Indiana receives big grant to combat Zika virus

Indiana receives big grant to combat Zika virus

CLARK COUNTY, IN (WAVE) - The state of Indiana was awarded $3.6 million through multiple grants to tackle the Zika virus over the next five years.

The Indiana State Department of Health says it will use the money to investigate illnesses, conduct mosquito surveillance and lab testing and public health preparedness efforts to increase awareness.

As of Aug. 5, there were 27 confirmed cases of Zika in Indiana. State officials say the risk of widespread local transmission is low because all the Zika cases involving Indiana residents are believed to be travel-related.

The Clark County Health Department says a Sellersburg man tested positive after traveling to an area where mosquitoes carrying the virus are present.

Nonetheless, this has prompted the town to take immediate action.

"They're going with their trucks and their routes and they are trying to knock down the population of mosquitoes in the area," Clark County Registered Environmental Health Specialist Doug Bentfield said.

A large portion of the state funds will help identify and investigate cases of Microcephaly, a condition that causes babies to born with underdeveloped brains.

"Microcephaly is one of the adverse outcomes that has been associated with Zika virus infection during pregnancy," State Public Health Veterinarian Dr. Jennifer Brown said.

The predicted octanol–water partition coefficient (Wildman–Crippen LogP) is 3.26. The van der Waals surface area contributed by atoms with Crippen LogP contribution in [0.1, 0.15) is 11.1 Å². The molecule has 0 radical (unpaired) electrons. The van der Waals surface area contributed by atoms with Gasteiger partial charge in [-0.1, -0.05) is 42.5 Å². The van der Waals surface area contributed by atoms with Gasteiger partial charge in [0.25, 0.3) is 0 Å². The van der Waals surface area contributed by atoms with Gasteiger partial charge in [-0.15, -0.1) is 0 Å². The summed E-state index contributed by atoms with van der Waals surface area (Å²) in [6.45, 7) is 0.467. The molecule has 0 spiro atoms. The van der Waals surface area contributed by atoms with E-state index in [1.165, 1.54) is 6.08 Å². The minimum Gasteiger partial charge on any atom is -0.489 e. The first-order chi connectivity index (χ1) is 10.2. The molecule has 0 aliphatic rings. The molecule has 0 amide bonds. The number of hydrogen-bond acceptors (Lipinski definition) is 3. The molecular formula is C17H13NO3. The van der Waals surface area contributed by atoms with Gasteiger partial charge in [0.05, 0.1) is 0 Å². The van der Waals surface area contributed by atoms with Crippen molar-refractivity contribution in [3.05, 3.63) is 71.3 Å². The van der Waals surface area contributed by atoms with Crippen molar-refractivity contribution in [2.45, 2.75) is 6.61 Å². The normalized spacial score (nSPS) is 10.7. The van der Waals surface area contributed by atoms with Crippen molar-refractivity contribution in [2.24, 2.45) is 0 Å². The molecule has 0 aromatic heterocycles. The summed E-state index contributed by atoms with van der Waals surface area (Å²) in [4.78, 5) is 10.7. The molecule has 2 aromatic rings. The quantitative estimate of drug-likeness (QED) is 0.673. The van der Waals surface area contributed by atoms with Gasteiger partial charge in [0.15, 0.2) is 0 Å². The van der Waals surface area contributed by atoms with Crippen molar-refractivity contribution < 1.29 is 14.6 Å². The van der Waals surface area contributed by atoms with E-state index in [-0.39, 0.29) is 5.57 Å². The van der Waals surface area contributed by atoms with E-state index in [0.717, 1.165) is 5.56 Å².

The most serious risk is to pregnant women. The main way the virus is transmitted is through the bite of a yellow fever mosquito, which you won't find in Indiana.

The Asian tiger mosquito can also carry the virus, which is less common, but can be found in the state.

Zika can also be sexually transmitted or through blood transfusions.

What's concerning is that only one in five people infected will develop mild symptoms such as fever, rash and red irritated eyes, so testing is key.

Bentfield said Clark County is using a nearly $3,000 grant to be proactive against Zika and West Nile.

"We plan on buying some additional chemicals," Bentfield said. "We plan on buying some backpacks, so we can go from one crews to two crews. And also we're going to have more of a capability to do some adulticiding in response to the Zika concerns."

He also hopes to receive some money from the nearly $4 million grant awarded to the state.

"The mosquito programs are struggling to keep going because with all these new outbreaks, with the West Nile and now Zika and other diseases on the horizon, we're having to spend more time and create more crews just to handle what's coming," Bentfield said.

The key to prevent a breeding ground for mosquitoes at your home is to take care of your property, clean out gutters and empty anything else with standing water. Personally, you can wear long sleeves and pants in the evening and used DEET-based products when outside.

Kentucky gets grant money too

The state of Kentucky also received funding in the battle against Zika.

The Centers for Disease Control and Prevention has awarded the Commonwealth $758,000.

At this time no Zika cases have been confirmed in Kentucky, but earlier this week mosquitoes found in south Louisville tested positive for the West Nile virus.

Kentucky health officials ensure the threat of a Zika outbreak in the state is low, but do warn people about traveling to Zika-infected areas.

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